2003: Connie Gorsuch Jun 3, 2003  (16 years ago)

By Randy King, The Roanoke Times
Jun 3, 2003, 09:36

Several of the witnesses of Connie Gorsuch's area heyday in the late 1950s and early '60s have only one question about her becoming the latest inductee into the Roanoke Valley Golf Hall of Fame.

Why did it take so long?

"As far as I'm concerned, Connie was one of the forebearers of good golfers in the Roanoke Valley," said Lanetta Ware, who competed against Gorsuch and remains a close friend.

"I think she was the dominant player around here. She's well-deserving of this honor."

Marjorie Berkley, another Roanoker who took her share of beatings from Gorsuch on the course, quickly seconded the motion.

"Connie could play, no question, and she was tough to beat," Berkley said. "She had all the right technique for hitting the ball. She was just a beautiful ball-striker.

"She was a dominant player, all right. Connie wasn't just a little ahead of everybody else, she was a lot ahead of everybody else."

Those who saw Gorsuch play in her prime contend she had no match in the area. The record book supplies strong evidence, too. In capturing three consecutive Roanoke City-County titles from 1959-61, Gorsuch won by the counts of 32, 32 and 14 shots. After sitting out the event in 1962 at her mother's advice "to give the other people a chance," Gorsuch returned in '63 to take the title by 14 strokes.

"I don't think people looked at me as a bully or anything," said Gorsuch, now 63. "There was a gap. But I had the advantage of being in school [at Guilford College in Greensboro, N.C.] at the time, so I had a chance to play more often than the others. Another thing was when I grew up in Greensboro, I played with the boys a lot. Therefore, I played a lot of men's tees and I think that was a big advantage."

Berkley, 79, said the long-hitting Gorsuch was simply better than the rest.

"I don't think people were jealous of her," Berkley said. "If you play the game of golf, you have to admire what somebody else could do. When competition comes in, you have to face it and play against it."

Gorsuch didn't back down from anyone from the first day she picked up a golf club. A year after her late parents, Tom and Mary, presented her with a starter set of clubs, Gorsuch qualified and played in the U.S. Girls Junior in Brookline, Mass., at 14.

Two years later, Gorsuch began a string of three straight triumphs in the Greensboro Women's Golf Association City championship from 1955-57. She was Carolinas women's champion in '57, beating a field of top players from North and South Carolina.

"When I won the first Greensboro City title in 1955, I was 15 years old," Gorsuch recalled. "I remember that because my mother had told me if I won a tournament we'll get you a car. So I had to wait a year to get the car because I wasn't old enough to drive.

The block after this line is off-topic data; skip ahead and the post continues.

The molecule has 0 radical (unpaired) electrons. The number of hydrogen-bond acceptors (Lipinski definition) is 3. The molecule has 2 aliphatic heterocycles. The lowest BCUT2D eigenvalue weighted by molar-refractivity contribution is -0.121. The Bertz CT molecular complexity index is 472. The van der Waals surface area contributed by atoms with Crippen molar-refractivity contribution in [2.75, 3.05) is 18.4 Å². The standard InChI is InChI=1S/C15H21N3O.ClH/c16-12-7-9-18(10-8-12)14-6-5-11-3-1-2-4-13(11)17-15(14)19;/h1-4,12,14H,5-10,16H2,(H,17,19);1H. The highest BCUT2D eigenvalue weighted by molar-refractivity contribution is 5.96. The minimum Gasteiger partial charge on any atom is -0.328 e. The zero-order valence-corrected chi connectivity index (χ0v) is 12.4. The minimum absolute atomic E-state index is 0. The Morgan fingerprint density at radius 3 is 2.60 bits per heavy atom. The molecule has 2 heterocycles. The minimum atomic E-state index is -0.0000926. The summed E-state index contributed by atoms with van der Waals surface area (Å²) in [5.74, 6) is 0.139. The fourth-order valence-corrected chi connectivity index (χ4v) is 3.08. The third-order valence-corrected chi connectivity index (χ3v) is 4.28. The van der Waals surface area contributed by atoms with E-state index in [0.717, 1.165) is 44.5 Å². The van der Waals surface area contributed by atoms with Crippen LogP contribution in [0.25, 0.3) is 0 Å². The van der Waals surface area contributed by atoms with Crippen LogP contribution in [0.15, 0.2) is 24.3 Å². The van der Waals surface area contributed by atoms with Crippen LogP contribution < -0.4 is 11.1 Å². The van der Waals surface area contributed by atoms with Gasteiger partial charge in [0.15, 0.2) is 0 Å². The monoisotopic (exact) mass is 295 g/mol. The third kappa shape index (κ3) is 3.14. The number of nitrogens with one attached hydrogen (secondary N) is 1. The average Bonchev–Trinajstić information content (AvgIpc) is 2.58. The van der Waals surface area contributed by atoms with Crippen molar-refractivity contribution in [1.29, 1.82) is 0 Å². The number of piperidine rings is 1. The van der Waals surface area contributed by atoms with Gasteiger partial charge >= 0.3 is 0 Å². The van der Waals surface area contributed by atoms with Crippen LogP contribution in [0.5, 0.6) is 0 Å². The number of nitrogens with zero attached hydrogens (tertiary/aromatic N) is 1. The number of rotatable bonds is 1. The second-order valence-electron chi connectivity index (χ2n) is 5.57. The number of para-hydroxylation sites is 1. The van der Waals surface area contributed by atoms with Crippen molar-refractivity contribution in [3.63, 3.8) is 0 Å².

"I took her seriously about that. And when I was old enough to get a license, I got that car. It was a 1956 Ford convertible, black and white, brand new. It was a pretty good prize for winning that first tournament, you bet."

In 1958, Tom Gorsuch moved his family from Greensboro to Roanoke, where he took a job as manager of Roanoke Country Club. The move didn't affect his daughter's impeccable game. In 1959 and '60, Connie Gorsuch was the qualifying medalist at the Virginia Women's Amateur. She was runner-up in the '61 State Am.

"I first met Connie in 1959 in the state tournament in Richmond," said Ware, who lived in Fredericksburg at the time. "I remember playing a practice round with her and Connie was billed as the teenage sensation from Roanoke. She was good. She was such a great iron player.

"I moved to Roanoke in 1962 and Connie and I played a lot at Hidden Valley. We could beat most of the men out there. But I didn't beat her, she beat me."

Gorsuch, who recently celebrated her 40th anniversary as a social worker for the City of Roanoke, won all her golf titles from the ages of 15 to 24. She said she lost her zeal for the game in 1965, when her younger brother, Johnny, was killed at 17 in a car accident near Martinsville.

"Now he was the golfer ... ," Gorsuch said. "The weekend before he died he shot a 65.

"After Johnny died, I really wasn't interested anymore. It just took the whole edge out for me. It was probably six or seven years before I even went back to the golf course."

Gorsuch eventually returned to college to get her master's degree in social work and bought herself a home in southeast Roanoke. Because of work commitments and physical ailments, she has played little golf since.

"It's been 20 years now since I've played," she said. "Hey, golf was a part of my life and I've gone on to other things."

The humble Gorsuch said she was flattered when informed she had been elected as the 28th member of the Hall of Fame.

"It's quite an honor," she said. "I so wish my parents were alive for this. They would have been very touched, I know."

Reprinted with permission from The Roanoke Times.

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